“The complexity adds up,” said Mohsen al-Awadhi, the program director of the mission.
And the spacecraft has to launch within a three-week period in March 2028 to be able to make all the planned flybys. If it cannot get off the ground then, the entire mission has to be replanned, probably with new asteroid destinations.
To date, NASA, the European Space Agency, China and JAXA, the Japanese space agency, have sent robotic spacecraft to asteroids.
The United Arab Emirates, an oil-rich country that is a bit smaller in size than the state of Maine, is a newcomer to spaceflight. Two decades ago, it did not have a space program.
Today it is increasingly active in space, part of a push to jump-start a high-tech industry in the country in preparation for a future when petroleum no longer flows as plentifully. That includes sending astronauts to the International Space Station, with one, Sultan al-Neyadi, currently in orbit.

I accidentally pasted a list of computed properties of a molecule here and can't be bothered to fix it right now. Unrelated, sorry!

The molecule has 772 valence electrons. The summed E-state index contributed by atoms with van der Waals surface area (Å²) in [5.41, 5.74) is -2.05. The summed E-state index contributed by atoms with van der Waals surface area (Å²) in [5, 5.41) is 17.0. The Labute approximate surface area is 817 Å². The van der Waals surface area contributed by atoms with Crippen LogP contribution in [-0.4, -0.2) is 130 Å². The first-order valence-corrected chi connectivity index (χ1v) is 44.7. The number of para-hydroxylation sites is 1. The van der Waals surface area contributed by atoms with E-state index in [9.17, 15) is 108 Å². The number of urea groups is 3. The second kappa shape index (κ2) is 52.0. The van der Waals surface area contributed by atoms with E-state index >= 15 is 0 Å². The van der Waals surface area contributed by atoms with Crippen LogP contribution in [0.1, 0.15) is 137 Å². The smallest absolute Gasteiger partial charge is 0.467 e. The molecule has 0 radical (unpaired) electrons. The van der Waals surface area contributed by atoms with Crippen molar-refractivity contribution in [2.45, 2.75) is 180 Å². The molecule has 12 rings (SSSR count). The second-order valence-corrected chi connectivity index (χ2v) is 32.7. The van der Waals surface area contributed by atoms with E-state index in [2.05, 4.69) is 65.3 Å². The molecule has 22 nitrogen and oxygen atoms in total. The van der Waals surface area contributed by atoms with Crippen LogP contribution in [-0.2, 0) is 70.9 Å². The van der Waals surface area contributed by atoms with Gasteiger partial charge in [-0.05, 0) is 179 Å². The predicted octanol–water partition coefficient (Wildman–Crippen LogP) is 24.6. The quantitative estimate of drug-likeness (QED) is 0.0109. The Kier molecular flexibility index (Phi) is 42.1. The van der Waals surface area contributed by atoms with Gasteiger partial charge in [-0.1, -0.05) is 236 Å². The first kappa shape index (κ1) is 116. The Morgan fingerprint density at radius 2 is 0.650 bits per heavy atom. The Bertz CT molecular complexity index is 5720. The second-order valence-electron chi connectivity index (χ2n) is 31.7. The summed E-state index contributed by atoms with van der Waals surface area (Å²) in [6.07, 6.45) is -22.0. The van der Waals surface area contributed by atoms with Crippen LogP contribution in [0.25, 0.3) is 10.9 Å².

In 2009 the Emirates’ first satellite, DubaiSat-1, reached orbit. It was built in South Korea, but Emirati engineers essentially worked as apprentices at the satellite manufacturer. Nine years later, the Mohammed bin Rashid Space Center in Dubai built KhalifaSat, an Earth-observing satellite, without foreign help.